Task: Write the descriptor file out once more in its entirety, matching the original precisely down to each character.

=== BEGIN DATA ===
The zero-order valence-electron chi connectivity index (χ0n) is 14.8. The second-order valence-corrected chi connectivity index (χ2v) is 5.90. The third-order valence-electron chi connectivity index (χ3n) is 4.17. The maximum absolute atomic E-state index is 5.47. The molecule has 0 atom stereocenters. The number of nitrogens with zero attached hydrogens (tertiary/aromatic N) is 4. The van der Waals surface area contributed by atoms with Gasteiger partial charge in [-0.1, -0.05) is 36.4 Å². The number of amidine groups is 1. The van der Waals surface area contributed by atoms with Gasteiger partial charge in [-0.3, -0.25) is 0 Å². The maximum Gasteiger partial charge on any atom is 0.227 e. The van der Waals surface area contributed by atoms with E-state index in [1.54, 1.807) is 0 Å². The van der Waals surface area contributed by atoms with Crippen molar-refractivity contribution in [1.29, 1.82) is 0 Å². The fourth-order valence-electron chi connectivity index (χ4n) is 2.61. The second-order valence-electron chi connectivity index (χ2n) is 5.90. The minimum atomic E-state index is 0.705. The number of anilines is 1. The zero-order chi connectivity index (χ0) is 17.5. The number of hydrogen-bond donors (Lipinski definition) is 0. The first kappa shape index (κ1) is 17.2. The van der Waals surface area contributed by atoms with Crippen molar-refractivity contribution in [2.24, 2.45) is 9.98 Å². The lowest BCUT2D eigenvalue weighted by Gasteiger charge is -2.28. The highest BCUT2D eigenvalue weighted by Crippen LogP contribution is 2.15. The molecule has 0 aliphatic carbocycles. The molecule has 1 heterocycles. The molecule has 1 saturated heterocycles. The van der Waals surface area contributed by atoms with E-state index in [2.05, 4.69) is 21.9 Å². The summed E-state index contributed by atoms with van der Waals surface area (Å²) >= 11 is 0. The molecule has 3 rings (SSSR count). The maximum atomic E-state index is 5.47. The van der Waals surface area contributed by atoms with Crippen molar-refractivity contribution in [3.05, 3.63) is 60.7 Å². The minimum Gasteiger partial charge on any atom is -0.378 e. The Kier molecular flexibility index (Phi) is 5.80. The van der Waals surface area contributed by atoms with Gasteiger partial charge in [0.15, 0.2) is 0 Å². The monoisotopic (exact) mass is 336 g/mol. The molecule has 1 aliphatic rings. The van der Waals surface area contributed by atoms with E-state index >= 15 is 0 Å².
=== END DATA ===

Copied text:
The zero-order valence-electron chi connectivity index (χ0n) is 14.8. The second-order valence-corrected chi connectivity index (χ2v) is 5.90. The third-order valence-electron chi connectivity index (χ3n) is 4.17. The maximum absolute atomic E-state index is 5.47. The molecule has 0 atom stereocenters. The number of nitrogens with zero attached hydrogens (tertiary/aromatic N) is 4. The van der Waals surface area contributed by atoms with Gasteiger partial charge in [-0.1, -0.05) is 36.4 Å². The number of amidine groups is 1. The van der Waals surface area contributed by atoms with Gasteiger partial charge in [-0.3, -0.25) is 0 Å². The maximum Gasteiger partial charge on any atom is 0.227 e. The van der Waals surface area contributed by atoms with E-state index in [1.54, 1.807) is 0 Å². The van der Waals surface area contributed by atoms with Crippen molar-refractivity contribution in [1.29, 1.82) is 0 Å². The fourth-order valence-electron chi connectivity index (χ4n) is 2.61. The second-order valence-electron chi connectivity index (χ2n) is 5.90. The minimum atomic E-state index is 0.705. The number of anilines is 1. The zero-order chi connectivity index (χ0) is 17.5. The number of hydrogen-bond donors (Lipinski definition) is 0. The first kappa shape index (κ1) is 17.2. The van der Waals surface area contributed by atoms with Crippen molar-refractivity contribution in [2.24, 2.45) is 9.98 Å². The lowest BCUT2D eigenvalue weighted by Gasteiger charge is -2.28. The highest BCUT2D eigenvalue weighted by Crippen LogP contribution is 2.15. The molecule has 0 aliphatic carbocycles. The molecule has 1 heterocycles. The molecule has 1 saturated heterocycles. The van der Waals surface area contributed by atoms with E-state index in [2.05, 4.69) is 21.9 Å². The summed E-state index contributed by atoms with van der Waals surface area (Å²) >= 11 is 0. The molecule has 3 rings (SSSR count). The maximum atomic E-state index is 5.47. The van der Waals surface area contributed by atoms with Crippen molar-refractivity contribution in [3.05, 3.63) is 60.7 Å². The minimum Gasteiger partial charge on any atom is -0.378 e. The Kier molecular flexibility index (Phi) is 5.80. The van der Waals surface area contributed by atoms with Gasteiger partial charge in [0.15, 0.2) is 0 Å². The monoisotopic (exact) mass is 336 g/mol. The molecule has 1 aliphatic rings. The van der Waals surface area contributed by atoms with E-state index >= 15 is 0 Å².